Captain James Cook

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Captain James Cook


English Explorer

James Cook was one of the foremost figures of the so-called "Age of Exploration." During his career, Cook circumnavigated the globe twice, and captained three voyages of discovery for England. He made significant contributions to the fields of surveying, cartography, advanced mathematics, astronomy, and navigation. The detailed records of his voyages and contacts with various native peoples are considered the first anthropological survey of the Pacific Islands, Australia, and New Zealand. Cook's voyages sparked European and American interest in Pacific colonization.

James Cook was born in Marton-in-Cleveland, Yorkshire, England. As a youth, he received a modest education, but was a dedicated self-study of mathematics, surveying, and cartography. Cook was apprenticed to a small shop owner, but later left to join a merchant collier fleet at Whitby. Cook earned his mate's certificate, but his merchant career was cut short by his decision to enlist with the Royal Navy in 1755 at the outbreak of the Seven Year's War (the American phase is known as the French and Indian War, 1756-1763).

Cook was sent to America in 1756 not only as a seaman, but also as a cartographer. His first charge was to conduct soundings and draw charts of the St. Lawrence River. Cook's charts were later used by British forces for their attack on Quebec. He was next named surveyor of Newfoundland and carried out that project until 1767. Cook's maps were so precise that many were used for a century.

As Cook gained renown for his cartography, he also submitted a paper to the Royal Society on astronomical observation and navigation. His work on determining location using the moon commanded the attention of not only scholars but also the British government. In 1768, Cook was appointed to command an expedition to the Pacific—the first of three great voyages. The stated purpose of Cook's Pacific expedition was to observe the transit of Venus. At the completion of that task, Cook continued to record significant discoveries. In the South Pacific, he discovered and named the Society Islands. Cook then sailed to New Zealand, which he reported upon favorably as a potential site for British colonization despite the lack of domesticated animals. Venturing from New Zealand, Cook sailed to the eastern coast of Australia and charted the coastline before claiming the land for Britain. On the return voyage, Cook's crew was stricken with disease—a then common occurrence at sea. Onethird of his crew died from malarial fever and dysentery.

Cook was scarcely back in Britain for year before he received his next appointment. He was granted two ships, the Adventure and the Resolution, and sent back to the Pacific to further complete the exploration of the Southern Hemisphere. Cook was charged with finding a southern continent that was thought to exist in the extreme South Pacific. The mysterious continent was supposed to be temperate with fertile land. Cook left Britain in 1772 and sailed for the extreme southern Atlantic. Pushing his way through freezing temperatures and ice flows, Cook sailed along the edge of Antarctica. The frozen Antarctic was certainly not the fabled southern continent. Cook's circumnavigation of the southern Pole put an end to the legend. Cook again stopped in New Zealand, this time introducing some European plants and domestic animals into the indigenous landscape. He discovered, charted, and named several more islands as he finished his journey.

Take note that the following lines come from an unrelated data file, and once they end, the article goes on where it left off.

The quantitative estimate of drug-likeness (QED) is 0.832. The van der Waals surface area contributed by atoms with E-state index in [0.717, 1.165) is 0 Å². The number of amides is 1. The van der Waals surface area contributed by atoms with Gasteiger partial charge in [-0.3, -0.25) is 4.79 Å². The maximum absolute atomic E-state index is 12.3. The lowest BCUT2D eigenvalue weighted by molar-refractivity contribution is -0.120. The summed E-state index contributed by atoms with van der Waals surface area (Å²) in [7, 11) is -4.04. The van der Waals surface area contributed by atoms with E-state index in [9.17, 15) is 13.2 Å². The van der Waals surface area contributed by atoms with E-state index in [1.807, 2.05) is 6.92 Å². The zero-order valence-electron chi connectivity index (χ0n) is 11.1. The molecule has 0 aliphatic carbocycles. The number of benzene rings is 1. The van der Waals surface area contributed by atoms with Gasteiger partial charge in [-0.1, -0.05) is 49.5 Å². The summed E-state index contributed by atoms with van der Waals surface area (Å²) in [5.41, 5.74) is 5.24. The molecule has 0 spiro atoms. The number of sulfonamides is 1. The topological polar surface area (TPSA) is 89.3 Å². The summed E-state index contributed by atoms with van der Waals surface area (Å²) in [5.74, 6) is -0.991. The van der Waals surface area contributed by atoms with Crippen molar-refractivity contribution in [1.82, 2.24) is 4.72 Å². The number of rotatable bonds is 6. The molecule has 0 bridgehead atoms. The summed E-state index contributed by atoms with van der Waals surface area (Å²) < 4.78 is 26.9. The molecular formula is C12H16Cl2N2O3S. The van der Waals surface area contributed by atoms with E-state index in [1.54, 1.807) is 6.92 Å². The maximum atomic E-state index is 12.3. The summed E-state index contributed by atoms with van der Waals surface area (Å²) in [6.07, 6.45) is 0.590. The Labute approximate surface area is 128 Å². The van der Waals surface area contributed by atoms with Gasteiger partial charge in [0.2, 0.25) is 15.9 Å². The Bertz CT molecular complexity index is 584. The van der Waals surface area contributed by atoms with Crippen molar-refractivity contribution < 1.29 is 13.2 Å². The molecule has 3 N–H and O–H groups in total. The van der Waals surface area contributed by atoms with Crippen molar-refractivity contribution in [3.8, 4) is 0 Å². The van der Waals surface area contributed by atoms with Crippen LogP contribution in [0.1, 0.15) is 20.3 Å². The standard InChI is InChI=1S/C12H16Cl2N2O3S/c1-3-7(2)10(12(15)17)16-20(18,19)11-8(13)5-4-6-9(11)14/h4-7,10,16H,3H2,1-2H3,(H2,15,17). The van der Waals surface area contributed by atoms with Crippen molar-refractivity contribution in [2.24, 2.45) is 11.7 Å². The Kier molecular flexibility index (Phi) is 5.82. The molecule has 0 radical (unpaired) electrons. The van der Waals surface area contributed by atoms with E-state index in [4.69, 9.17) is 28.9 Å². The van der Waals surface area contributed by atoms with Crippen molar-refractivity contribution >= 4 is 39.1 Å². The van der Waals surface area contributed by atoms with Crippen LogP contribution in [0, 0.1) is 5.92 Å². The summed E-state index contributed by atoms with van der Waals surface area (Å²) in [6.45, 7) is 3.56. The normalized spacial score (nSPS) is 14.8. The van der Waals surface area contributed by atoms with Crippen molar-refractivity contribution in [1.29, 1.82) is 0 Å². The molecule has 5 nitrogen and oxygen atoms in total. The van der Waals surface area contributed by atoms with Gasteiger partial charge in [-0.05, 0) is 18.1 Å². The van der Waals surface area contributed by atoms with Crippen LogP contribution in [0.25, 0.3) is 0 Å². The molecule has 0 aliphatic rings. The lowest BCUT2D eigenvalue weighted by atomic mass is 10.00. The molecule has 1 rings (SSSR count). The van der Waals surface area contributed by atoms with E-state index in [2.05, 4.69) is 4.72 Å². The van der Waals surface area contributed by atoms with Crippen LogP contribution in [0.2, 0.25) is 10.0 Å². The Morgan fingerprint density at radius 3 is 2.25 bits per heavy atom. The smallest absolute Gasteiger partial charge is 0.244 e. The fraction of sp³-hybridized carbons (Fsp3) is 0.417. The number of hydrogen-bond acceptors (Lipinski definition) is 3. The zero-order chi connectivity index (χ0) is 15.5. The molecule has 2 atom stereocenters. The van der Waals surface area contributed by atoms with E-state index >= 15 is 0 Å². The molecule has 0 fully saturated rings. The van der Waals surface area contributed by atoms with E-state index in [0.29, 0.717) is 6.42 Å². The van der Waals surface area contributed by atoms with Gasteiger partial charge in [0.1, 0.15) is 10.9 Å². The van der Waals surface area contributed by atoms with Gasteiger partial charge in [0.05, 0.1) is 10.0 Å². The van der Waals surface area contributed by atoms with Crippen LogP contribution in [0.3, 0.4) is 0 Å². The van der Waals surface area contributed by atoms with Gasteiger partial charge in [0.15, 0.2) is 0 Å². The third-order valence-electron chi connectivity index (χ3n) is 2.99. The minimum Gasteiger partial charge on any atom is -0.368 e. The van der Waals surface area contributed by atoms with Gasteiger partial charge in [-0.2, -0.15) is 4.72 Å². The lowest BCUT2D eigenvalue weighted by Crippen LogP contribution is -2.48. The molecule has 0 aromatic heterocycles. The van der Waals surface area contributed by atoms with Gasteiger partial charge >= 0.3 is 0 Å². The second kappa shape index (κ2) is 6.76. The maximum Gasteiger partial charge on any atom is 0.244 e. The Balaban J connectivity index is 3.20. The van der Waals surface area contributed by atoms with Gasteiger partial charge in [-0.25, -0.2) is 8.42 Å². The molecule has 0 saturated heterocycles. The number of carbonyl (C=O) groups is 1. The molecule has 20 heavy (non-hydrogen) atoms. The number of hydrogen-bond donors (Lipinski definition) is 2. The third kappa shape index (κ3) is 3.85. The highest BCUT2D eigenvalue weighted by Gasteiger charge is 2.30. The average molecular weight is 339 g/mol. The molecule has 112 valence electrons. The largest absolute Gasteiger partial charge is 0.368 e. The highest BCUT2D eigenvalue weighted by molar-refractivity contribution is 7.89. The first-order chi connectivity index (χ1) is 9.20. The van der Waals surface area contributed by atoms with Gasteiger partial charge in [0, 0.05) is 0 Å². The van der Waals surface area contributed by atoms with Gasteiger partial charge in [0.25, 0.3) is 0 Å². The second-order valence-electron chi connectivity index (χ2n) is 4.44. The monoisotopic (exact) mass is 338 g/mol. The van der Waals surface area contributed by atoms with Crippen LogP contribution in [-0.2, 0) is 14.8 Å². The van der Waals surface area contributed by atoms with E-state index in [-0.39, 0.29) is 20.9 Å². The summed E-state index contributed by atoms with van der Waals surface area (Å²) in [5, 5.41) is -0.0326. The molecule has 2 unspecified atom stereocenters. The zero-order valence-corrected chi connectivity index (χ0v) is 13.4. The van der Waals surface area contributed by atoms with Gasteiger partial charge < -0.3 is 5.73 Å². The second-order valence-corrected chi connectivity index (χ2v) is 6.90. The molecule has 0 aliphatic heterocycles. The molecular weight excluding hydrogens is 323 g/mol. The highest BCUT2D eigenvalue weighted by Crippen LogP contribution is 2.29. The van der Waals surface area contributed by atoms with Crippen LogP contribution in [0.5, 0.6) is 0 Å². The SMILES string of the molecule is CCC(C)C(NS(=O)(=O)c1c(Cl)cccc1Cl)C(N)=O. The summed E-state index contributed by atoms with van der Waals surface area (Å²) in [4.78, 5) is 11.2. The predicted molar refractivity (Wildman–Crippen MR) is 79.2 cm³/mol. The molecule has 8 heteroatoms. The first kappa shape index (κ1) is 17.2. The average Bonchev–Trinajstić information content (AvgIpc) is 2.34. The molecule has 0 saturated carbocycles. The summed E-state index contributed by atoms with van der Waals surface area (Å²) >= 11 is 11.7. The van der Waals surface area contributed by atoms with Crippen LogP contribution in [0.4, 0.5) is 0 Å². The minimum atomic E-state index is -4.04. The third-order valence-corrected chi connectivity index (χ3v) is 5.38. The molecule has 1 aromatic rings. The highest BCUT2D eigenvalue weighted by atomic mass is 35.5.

On both voyages Cook made pioneering provisions for his crew. To avoid scurvy, which usually plagued sailors on long sea crossings, Cook made sure that his crews' quarters were clean and well ventilated. He also provided a diet that included lemons, cress, and sauerkraut. Although Cook lost 30 men on the first voyage, only one perished from disease on the second. None of the deaths were caused by scurvy.

Cook embarked on his third and final voyage in 1776, turning his efforts to the Pacific coast of North America in search of the fabled Northwest Passage. Enroute he discovered present-day Hawaii, which he dubbed the Sandwich Islands, in January 1778. Cook enjoyed a record of very amicable relationships with the native peoples he encountered on his expeditions, and his initial contact with in the Sandwich Islands was no exception. After a fortnight, the ships left Hawaii for the American Pacific Northwest, where Cook created detailed maps that were used in later explorations, including the Lewis and Clark expedition. However, Cook failed to locate the Columbia River and thought that Victoria Island was part of the mainland. Despite these flaws in his cartography, Cook's expedition, and his records of contact with various native peoples who possessed great natural resources, created a new interest in trade and settlement in the Pacific Northwest.

By January 1779, the ships were once again anchored in the Hawaiian Islands. This time, however, their reception was distinctly unfriendly. Cook decided to leave the islands within a month, but was forced back by a storm only a week later. The native population was by now openly hostile and when one of Cook's cutters (a small boat) was stolen, Cook took the tribal chief hostage to guarantee the boat's return. In the ensuing commotion, a shot was fired. The natives then attacked the sailors, killing Cook in the process. He was 51.